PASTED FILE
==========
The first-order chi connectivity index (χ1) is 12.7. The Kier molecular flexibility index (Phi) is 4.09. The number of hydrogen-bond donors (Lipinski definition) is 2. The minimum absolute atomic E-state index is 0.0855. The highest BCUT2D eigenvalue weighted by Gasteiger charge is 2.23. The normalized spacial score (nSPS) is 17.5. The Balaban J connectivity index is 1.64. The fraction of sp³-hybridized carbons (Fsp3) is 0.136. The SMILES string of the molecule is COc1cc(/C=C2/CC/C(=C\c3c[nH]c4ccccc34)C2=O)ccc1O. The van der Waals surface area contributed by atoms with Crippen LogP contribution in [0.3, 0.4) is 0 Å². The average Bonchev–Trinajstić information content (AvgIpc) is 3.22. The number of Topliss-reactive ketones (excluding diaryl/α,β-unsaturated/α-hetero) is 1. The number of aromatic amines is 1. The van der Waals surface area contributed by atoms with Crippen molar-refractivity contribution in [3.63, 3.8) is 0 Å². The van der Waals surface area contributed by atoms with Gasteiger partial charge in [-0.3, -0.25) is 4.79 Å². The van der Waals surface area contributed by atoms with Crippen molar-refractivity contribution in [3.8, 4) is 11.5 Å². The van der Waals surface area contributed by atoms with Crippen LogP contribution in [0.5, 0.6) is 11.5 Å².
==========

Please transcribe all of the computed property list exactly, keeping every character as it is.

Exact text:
The first-order chi connectivity index (χ1) is 12.7. The Kier molecular flexibility index (Phi) is 4.09. The number of hydrogen-bond donors (Lipinski definition) is 2. The minimum absolute atomic E-state index is 0.0855. The highest BCUT2D eigenvalue weighted by Gasteiger charge is 2.23. The normalized spacial score (nSPS) is 17.5. The Balaban J connectivity index is 1.64. The fraction of sp³-hybridized carbons (Fsp3) is 0.136. The SMILES string of the molecule is COc1cc(/C=C2/CC/C(=C\c3c[nH]c4ccccc34)C2=O)ccc1O. The van der Waals surface area contributed by atoms with Crippen LogP contribution in [0.3, 0.4) is 0 Å². The average Bonchev–Trinajstić information content (AvgIpc) is 3.22. The number of Topliss-reactive ketones (excluding diaryl/α,β-unsaturated/α-hetero) is 1. The number of aromatic amines is 1. The van der Waals surface area contributed by atoms with Crippen molar-refractivity contribution in [3.63, 3.8) is 0 Å². The van der Waals surface area contributed by atoms with Gasteiger partial charge in [-0.3, -0.25) is 4.79 Å². The van der Waals surface area contributed by atoms with Crippen molar-refractivity contribution in [3.8, 4) is 11.5 Å². The van der Waals surface area contributed by atoms with Crippen LogP contribution in [0.5, 0.6) is 11.5 Å².